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Black and White Styles of Communictaion in Conflict

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How Black and White Styles
of Communication Differ
Modified for US-1 from an original presentation by
Dr. Alan D. Desantis, University of Kentucky.
www.uky.edu/~addesa01/documents/BlackLanguage101.ppt
A
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Brief History of English (1)
1) The British colonized North America
– They brought the English language and its
customs and settled the original 13 colonies
along America’s Eastern Coast.
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2) The distances between the colonies
created sub-dialects that are still heard today
– New York vs. Boston vs. Appalachian “talk”
– Cf. the American Tongues videotape
– Differences in accent, pace, vocabulary, etc.
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3) One of the most distinctive U.S. dialects
is Black English
A Brief History of English (2)
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4) Over time, Black English developed its own
vocabulary, pronunciation, grammatical rules,
nonverbal cues, dress, walk, and distinctive
speech culture.
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5) American dialects have different status
– Since political and economic power was
centered in the Northeast, the way those
people spoke became “Standard” English
A Brief History of English (3)
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6) The Problem:
Those who spoke differently were stigmatized by
the majority speakers. Thus the Southern,
Appalachian and Black dialects, among others,
were considered to be “bad” English.
7) Most people know little about the Black
Dialect, which is also known as Black English,
Ebonics, AAVE and BEV, among others.
Communication Differences
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1) BE is Different from SAE
Black English has its own specific rules for 1)
pronunciation (ax [ask], spoze), 2) vocabulary, 3)
syntax, 4) accent, and 5) grammar (“are = be”)
BE is not a bastardized version of SAE; it is its own linguistic
form with its own rules of “appropriateness.” However, nonblacks often view BE as being uneducated and unrefined, and
sometimes even threatening.
There is frequent misunderstanding, even conflict,
when BE and SAE speakers do not understand their
different modes of speaking and acting.
Communication Differences
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2) Call and Response Communication
– Traced back to Africa
– The black church, jazz, movies, clubs, talk
• Cf. the Apollo theater in Harlem, black churches
(highly interactive), dance floor chanting,
interpersonal exchanges (overlapping)
– Blacks see SAE as uninvolved and removed
– Whites see BE as loud, aggressive and impolite
Communication Differences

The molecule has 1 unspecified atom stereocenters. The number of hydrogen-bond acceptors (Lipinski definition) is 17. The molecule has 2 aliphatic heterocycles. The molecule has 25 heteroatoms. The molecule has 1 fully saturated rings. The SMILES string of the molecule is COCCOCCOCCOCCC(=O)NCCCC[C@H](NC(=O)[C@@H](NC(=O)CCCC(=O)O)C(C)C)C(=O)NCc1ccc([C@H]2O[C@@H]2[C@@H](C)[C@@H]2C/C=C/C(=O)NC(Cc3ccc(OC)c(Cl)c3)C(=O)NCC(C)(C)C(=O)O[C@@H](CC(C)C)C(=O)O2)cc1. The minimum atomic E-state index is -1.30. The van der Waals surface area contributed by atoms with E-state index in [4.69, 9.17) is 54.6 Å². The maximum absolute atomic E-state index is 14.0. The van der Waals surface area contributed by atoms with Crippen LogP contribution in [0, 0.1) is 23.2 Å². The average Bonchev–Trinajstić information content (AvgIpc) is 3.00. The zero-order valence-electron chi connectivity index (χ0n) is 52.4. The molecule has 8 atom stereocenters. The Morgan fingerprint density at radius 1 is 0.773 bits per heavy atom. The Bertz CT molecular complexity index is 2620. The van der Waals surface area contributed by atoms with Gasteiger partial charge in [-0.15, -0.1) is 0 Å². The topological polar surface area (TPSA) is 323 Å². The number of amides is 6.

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3) BE Reflects a Personal “Style”
– A) BE speakers desire an individual style
• automobiles (personalized), sports celebration (Ali to
Deon), dress, names (Tashaun vs. Bob), dress modes
– B) The style differentiates BE speakers from the
speech and behavior norms of white culture
– Whites regard BE as showing off, cockiness, not being a
team player (cf. Eddie Murphy’s Axel Foley, etc.)
– Blacks regard SAE behavior as boring and conformist
Communication Differences
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4) BE Differs From SAE Emotionally
–
–
Blacks are more animated and expressive
• Anger & joy are openly expressed
For whites, being rational means to be calm
and quiet
•
–
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White culture separates mind and emotion, and
masks one’s true feelings
Whites see animated black behavior as less
rational, unrefined and childish
Blacks regard white �rationality’ as cold,
dispassionate, and unemotional
Communication Differences
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5) The Importance of Rhythm in BEV
– “Rhythm/groove permeates everything”
• Walking, dancing, worshipping, Black step shows,
marching bands, cheerleading
• Gospel, blues, R&B, jazz, rock, and rap all derived from
only 12% of the U.S. population
• Research shows that “black talk” is more rhythmic and
syncopated than white talk (there is a groove)
– Whites sense BE speech to be “out of sync”
– Blacks sense SAE speech to be “out of sync”
Communication Differences
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6) BE vocabulary is more dynamic
– White vocabulary is more stable over time
– Black language is more dynamic
– Why?
• BE language illustrates personal style
• Whites appropriate BE, and thus force BE to keep
changing in order to remain more “individualistic”
• BE language is fun, not just a tool
Communication Differences
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7) BE Nonverbal Cues Are Different
– Proxemics — Closer space
– Eye Contact — Reversed
• Greater while talking, less while listening
– Gestures — Greater use of body
• Handshakes, body movement, walk, etc...
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– Touch — Higher touch culture (with each other)
– Volume of Speech — Loud = Honest
Whites sense BE as too emotional and child-like
Blacks sense SAE as cold, distant and non-feeling
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